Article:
And, well, Trump is bad, but this yarn is totally made up:
It is true that Trump made the comments at a press conference in which he touted better-than-expected job numbers. But Trump was not referring to those jobs numbers when he mentioned George Floyd. The comments in question came immediately after Trump discussed the role of the National Guard in limiting the damage caused by riots and looting, contrasting places like Minnesota, where the National Guard was active, with New York.
Congratulations, MSM. You've reduced your credibility below zero.
And of course, that wasn't all, as reported by Power Line:
Washington Post Dismayed By Great Economic News, Here's a
tweet showing the whiplash:
Power Line: "At first glance, it might seem shocking the the Post writes its story to fit a preconception before it knows the facts, but on reflection, that is pretty much what it does all day, every day."
And an amusing
Joe Biden tries to lie about coronavirus but ends up making no sense:— Trump War Room - Text TRUMP to 88022 & get the APP (@TrumpWarRoom) June 5, 2020
"Despite a litany of public appeals from many people including me back in January not to let American lives and the U.S. economy on the world hang on his confidence quote the Chinese word"#BarelyThereBiden pic.twitter.com/5WSqT5UtDy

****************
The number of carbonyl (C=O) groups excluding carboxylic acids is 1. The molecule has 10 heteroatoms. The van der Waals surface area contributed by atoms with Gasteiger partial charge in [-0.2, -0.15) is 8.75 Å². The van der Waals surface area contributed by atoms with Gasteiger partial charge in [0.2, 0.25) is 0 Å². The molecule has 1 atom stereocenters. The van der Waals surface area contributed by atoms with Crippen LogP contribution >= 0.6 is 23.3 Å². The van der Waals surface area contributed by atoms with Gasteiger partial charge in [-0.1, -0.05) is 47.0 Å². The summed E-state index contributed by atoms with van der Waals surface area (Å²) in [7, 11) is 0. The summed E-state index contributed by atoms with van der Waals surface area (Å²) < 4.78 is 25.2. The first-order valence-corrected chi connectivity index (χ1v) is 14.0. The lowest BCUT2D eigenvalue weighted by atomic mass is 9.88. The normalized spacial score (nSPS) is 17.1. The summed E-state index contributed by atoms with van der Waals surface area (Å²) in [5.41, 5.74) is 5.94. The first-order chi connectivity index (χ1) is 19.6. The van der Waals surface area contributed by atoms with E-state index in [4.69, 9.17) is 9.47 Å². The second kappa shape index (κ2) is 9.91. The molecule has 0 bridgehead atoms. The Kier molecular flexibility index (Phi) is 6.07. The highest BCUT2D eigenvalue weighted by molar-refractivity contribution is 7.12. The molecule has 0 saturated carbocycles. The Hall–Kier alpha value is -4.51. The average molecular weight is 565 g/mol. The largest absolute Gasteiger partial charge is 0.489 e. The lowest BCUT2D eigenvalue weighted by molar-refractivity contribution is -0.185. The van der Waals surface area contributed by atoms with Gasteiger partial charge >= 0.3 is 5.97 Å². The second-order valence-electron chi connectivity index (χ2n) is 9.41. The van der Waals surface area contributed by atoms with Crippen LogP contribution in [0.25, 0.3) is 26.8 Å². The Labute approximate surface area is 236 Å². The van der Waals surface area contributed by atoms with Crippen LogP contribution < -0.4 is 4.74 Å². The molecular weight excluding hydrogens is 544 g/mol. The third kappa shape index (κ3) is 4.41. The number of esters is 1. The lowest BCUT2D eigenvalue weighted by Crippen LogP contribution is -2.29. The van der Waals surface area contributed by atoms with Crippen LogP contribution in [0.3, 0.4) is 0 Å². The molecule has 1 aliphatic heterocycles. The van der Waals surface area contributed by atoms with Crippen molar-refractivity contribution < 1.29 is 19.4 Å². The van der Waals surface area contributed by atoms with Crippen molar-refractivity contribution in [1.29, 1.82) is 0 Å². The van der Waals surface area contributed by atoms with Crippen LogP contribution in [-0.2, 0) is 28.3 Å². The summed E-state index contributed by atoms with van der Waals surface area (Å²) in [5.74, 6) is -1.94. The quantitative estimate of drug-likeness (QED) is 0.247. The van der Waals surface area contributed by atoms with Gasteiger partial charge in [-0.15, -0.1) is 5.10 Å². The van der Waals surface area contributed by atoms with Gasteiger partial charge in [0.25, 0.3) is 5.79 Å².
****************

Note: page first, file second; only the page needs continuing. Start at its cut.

And dang if that's not an accurate transcription of what he said. Our next President. And that pencil's not gonna get any sharper, folks.
And an amusing two-pinocchio analysis from the WaPo on Joe
Biden’s sometimes fuzzy concept of time. With many examples, here's just one:
April 1, El Show De Piolin: “The president was very, very slow out of the gate. I argued a month ago he should invoke what they call the Defense Production Act, but we didn’t have enough ventilators to go out and say this, under the law, the president can become the commander in chief as in wartime, and dictate that companies produce things that are badly needed."
The reality: The earliest we can find that Biden called for invoking the DPA was March 18, in a news release: “Prioritize and immediately increase domestic production of any critical medical equipment required to respond to this crisis — such as the production of ventilators and associated training to operate — by invoking the Defense Production Act, delegating authority to HHS and FEMA.”
Biden’s statement came just minutes after Trump first said he would invoke the DPA.
You can call it a "fuzzy concept of time". Or you can call it a lie.